Featured Menu: Lowcountry Meets New Orleans

 

With over 200 events at the Beard House each year, our calendar is overflowing with top toques and rising stars from restaurant kitchens across the country. Each dinner at the Beard House is a unique culinary experience, but every so often a specific event will have our stomachs rumbling simply by scanning the menu. Read on to learn which event has piqued our palates lately.

 

Saturday, January 16, 2016
Lowcountry Meets New Orleans

 

After stints at acclaimed Big Easy spots, Ryan Hughes opened Purloo as an exhibition kitchen and restaurant in the city’s Southern Food and Beverage Museum. Known for his rotating menus highlighting regional classics, Hughes will give Beard House diners a fried, pickled, and flavor-packed glimpse into his love affair with the Lowcountry. 

 

"Purloo represents an exciting new wave of New... Read more >

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Eat This Word: Gochujang

 

WHAT? Sriracha’s umami-rich cousin. This versatile, flavor-packed Korean sauce is also made from fermented red peppers, but has deep savory and salty notes that sriracha lacks. A household staple in Korea, it’s only a matter of time before it makes its way into your own collection of chile pastes. Its thicker texture adds body to sauces and stews, while giving your barbecue sauce, ketchup, or marinade a subtle Asian-inflected kick. A mere tablespoon or two can help round out dull flavors, giving that extra bite of umami similar to an anchovy or miso paste. Incorporate it into a garlicky cheese spread for a decadent grilled cheese sandwich or top your steak with a dab of gochujang butter. The options are limitless, as its pronounced flavors marry well with everything from American classics to Korean staples like bibimbap. While gochujang hasn’t quite reached sriracha-level fame yet, it can be found in most specialty grocery stores, or at your local Asian market.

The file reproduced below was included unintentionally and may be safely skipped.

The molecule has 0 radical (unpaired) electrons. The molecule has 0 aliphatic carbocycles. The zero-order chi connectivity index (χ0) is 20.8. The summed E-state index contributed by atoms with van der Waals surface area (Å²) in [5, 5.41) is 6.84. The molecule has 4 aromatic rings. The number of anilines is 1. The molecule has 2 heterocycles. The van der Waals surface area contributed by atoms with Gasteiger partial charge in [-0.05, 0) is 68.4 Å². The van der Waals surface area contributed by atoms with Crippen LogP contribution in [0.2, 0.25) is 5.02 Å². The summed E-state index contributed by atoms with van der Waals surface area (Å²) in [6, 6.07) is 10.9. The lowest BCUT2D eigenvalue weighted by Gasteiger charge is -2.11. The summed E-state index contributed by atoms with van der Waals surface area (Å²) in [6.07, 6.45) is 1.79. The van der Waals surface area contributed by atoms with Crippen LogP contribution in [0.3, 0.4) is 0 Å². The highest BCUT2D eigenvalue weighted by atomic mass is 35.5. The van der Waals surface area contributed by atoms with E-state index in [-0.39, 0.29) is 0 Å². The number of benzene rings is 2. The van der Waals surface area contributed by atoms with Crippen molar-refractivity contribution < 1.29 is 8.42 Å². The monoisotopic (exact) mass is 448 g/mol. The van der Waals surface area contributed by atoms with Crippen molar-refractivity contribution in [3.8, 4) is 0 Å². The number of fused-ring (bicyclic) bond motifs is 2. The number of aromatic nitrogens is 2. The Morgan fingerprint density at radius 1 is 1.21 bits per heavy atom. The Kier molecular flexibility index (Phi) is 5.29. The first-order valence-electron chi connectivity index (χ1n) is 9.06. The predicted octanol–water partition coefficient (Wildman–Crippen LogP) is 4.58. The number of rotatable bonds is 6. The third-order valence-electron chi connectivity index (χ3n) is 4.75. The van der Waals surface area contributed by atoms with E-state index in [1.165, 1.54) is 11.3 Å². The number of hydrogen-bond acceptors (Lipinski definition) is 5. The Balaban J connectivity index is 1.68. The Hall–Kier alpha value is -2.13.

... Read more >

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Up Your ’Gram Game

 

When pondering how to live better in the new year, we couldn't help but think about improving our food photos—so we consulted an expert. Few people in the industry have greater knowledge of successful food photography than Bon Appétit's creative director, Alex Grossman. The nominee for a 2012 JBF Award in Visual Storytelling (who also happens to have an enviable Instagram account of his own) sat down with us to share his expertise on capturing beautiful food images. Want to improve your skills? Read on! 

 

JBF: Why do you think Instagram has exploded with food photography? ... Read more >

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Recipe Roundup: Winter Squash